© Getty Images
Similar to Sachin Tendulkar (left) , Virat Kohli heads to Australia being India’s best batsman © Getty Images

Virat Kohli will captain India in the first Test against Australia in Brisbane on December 4. Take your mind back to 1999-2000, when Sachin Tendulkar led an Indian team Down Under. There are some similarities between that unit and Kohli’s challenge this time around. Nishad Pai Vaidya points out the similarities and the dissimilarities…

There is a sense of déjà vu as Virat Kohli gears up to lead India in the first Test against Australia at the Gabba, Brisbane. The 26-year-old will walk out with a side with only two batsmen with experience on the Australian wickets. Go back to 1999-2000, and you may find some similarities with Sachin Tendulkar’s team that ventured Down Under, with him being the only man having played Tests in Australia. Although, he is yet to unleash his best in the white flannels, Kohli is India’s best hope in Australia — like Tendulkar in 1999-2000.

There are some similarities between Tendulkar’s troupe in 1999 and Kohli’s upcoming challenge. Let us have a look:

The age factor: There are a few similarities between the two teams. Back in 1999, Tendulkar was also 26 years old and India’s best batsman.  Having made his debut in 1989, he had completed a decade at the highest level and established himself amongst the most dangerous batsmen. Kohli is already counted amongst the best in the world in the longer format and despite a dismal England tour, he has Test tons in each country he has played in barring West Indies and the British Isles.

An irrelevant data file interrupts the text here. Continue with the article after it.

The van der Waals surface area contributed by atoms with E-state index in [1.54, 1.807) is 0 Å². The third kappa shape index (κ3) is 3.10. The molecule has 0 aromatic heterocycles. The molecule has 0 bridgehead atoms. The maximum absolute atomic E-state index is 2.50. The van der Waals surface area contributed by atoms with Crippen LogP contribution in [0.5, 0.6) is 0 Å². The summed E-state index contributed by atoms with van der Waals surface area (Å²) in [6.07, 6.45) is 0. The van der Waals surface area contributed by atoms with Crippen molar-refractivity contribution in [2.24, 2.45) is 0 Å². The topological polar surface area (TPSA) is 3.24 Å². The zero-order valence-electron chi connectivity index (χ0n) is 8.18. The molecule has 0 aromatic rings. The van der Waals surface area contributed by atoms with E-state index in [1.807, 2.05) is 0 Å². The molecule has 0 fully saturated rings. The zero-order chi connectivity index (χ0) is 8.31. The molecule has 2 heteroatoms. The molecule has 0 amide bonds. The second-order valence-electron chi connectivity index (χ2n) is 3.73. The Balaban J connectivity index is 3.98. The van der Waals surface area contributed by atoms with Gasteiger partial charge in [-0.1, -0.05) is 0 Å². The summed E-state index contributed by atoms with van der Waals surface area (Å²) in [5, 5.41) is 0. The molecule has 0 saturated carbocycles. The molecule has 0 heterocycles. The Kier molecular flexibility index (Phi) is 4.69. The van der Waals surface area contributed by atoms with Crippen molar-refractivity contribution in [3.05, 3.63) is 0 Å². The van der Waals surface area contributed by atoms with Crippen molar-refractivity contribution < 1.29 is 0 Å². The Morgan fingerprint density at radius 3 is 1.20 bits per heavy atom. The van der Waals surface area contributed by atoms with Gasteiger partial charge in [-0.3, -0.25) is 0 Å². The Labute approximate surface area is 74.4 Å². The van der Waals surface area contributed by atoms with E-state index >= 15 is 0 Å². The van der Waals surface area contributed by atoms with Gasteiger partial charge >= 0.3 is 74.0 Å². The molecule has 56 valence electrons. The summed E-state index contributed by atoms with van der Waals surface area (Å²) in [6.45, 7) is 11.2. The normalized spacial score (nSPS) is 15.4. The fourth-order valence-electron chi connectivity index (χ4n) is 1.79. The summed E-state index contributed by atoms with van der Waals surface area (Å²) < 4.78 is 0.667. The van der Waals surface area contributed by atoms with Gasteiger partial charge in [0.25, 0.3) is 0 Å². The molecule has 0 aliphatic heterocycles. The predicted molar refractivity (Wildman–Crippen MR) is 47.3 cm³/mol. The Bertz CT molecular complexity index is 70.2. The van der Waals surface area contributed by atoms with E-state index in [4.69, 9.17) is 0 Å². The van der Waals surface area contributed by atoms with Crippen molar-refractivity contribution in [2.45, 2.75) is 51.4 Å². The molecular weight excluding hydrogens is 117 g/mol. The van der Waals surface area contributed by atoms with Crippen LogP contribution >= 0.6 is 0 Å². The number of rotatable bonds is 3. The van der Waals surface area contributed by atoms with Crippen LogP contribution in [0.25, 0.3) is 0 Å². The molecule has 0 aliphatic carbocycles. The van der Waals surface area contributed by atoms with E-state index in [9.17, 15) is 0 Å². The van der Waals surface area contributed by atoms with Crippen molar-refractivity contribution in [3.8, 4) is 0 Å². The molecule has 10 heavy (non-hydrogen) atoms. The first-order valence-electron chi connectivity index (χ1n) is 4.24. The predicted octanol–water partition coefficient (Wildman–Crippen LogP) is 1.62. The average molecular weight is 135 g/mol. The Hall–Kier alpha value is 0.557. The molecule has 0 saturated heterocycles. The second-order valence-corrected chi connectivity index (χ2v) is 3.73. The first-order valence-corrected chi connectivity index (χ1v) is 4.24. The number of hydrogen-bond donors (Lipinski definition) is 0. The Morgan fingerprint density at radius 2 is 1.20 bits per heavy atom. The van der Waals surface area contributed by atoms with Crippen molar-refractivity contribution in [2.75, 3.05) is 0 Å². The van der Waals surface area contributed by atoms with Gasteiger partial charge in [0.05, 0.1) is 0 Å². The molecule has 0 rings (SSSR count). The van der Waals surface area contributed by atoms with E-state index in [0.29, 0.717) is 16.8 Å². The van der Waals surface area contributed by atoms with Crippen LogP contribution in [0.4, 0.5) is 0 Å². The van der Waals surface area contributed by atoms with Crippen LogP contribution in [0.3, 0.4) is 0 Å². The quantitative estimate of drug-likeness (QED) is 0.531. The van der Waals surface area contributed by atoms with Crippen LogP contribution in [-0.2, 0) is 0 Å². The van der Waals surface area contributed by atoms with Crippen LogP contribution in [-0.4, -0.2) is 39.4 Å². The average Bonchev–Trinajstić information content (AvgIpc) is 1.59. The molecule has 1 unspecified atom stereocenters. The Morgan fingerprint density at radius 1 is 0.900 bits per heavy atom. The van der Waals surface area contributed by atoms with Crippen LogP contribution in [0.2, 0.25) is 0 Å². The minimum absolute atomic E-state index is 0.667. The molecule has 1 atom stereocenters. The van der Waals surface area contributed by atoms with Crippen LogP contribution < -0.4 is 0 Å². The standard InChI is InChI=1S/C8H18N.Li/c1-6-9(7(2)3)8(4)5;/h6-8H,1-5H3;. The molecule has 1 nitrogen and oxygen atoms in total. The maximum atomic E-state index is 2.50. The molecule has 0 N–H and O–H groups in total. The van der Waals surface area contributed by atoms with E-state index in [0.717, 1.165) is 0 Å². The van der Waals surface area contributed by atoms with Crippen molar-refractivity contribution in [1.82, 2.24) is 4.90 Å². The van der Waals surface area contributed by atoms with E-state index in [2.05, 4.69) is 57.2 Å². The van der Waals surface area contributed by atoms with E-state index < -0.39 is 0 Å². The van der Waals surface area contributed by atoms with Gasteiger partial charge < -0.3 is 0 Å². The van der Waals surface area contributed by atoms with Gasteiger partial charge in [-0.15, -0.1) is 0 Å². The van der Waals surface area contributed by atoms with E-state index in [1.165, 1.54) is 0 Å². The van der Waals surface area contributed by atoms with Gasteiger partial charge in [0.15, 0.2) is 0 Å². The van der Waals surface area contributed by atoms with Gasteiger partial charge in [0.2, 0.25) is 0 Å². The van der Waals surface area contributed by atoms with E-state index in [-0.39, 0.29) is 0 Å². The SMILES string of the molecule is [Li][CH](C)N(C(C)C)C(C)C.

As a captain, Tendulkar had to face enormous pressure in the sinking ship. Kohli will have the mantle of leadership off him when Dhoni gets back, but he has to carry the batting line-up with him.

Potential batting stars around them: In 1999, Tendulkar had led a potentially world-class batting unit to Australia, which featured Sourav Ganguly, Rahul Dravid and VVS Laxman. Ganguly, Dravid and Laxman had completed three years in Test cricket and were hungry to prove their mettle in all conditions. Much like Tendulkar, Kohli will have support from Cheteshwar Pujara, Ajinkya Rahane and Rohit Sharma — men who are considered the future of Indian batting. Pujara is in that Dravid-mould and will bat at No 3, with Kohli inheriting Tendulkar’s No 4 spot.

Ganguly and Dravid did not have a very good time then, but India discovered the magic of Laxman. Four years later, they returned stronger and posed a stiff challenge to Australia. Similarly, it may be a bit too much to expect instant results as the current Indian team is growing in Test cricket. Pujara, Rahane and Rohit may or may not do well, but if they last the test of time and make it to the next tour, they could well have an impact in Australia.

Lack of experience in the unit: Tendulkar was the only batsman who had played Tests in Australia in the side that travelled in 1999-2000. This time, Kohli is the only specialist batsman having played Tests, with Wriddhiman Saha, the wicketkeeper. When MS Dhoni returns, Saha will most likely be benched and that would mean India will continue to have a constant of two batsmen with previous experience in Australia.

Dissimilarities: Every comparison cannot be perfect of course. The biggest difference is that Kohli will only captain India in the first Test, unlike Tendulkar, who was the skipper for the whole series. As a captain, Tendulkar had to face enormous pressure in the sinking ship. For a major part of the series, he was the only batsman who posed any threat to Australia, until Laxman brought out his best at Sydney. Kohli will have the mantle of leadership off him when Dhoni gets back, but he has to carry the batting line-up with him.

Indian fans would hope there is another dissimilarity i.e. India emerge victorious and not whitewashed. In 1999-2000, Tendulkar could not prevent a 0-3 defeat. India have had a tough time overseas since 2011 and many feel the writing is on the wall. Glenn McGrath has already gone to town predicting a 4-0 victory for Australia. India have an uphill task, but not an impossible one.

(Nishad Pai Vaidya is a Correspondent with CricketCountry and anchor for the site’s YouTube Channel. His Twitter handle is @nishad_45)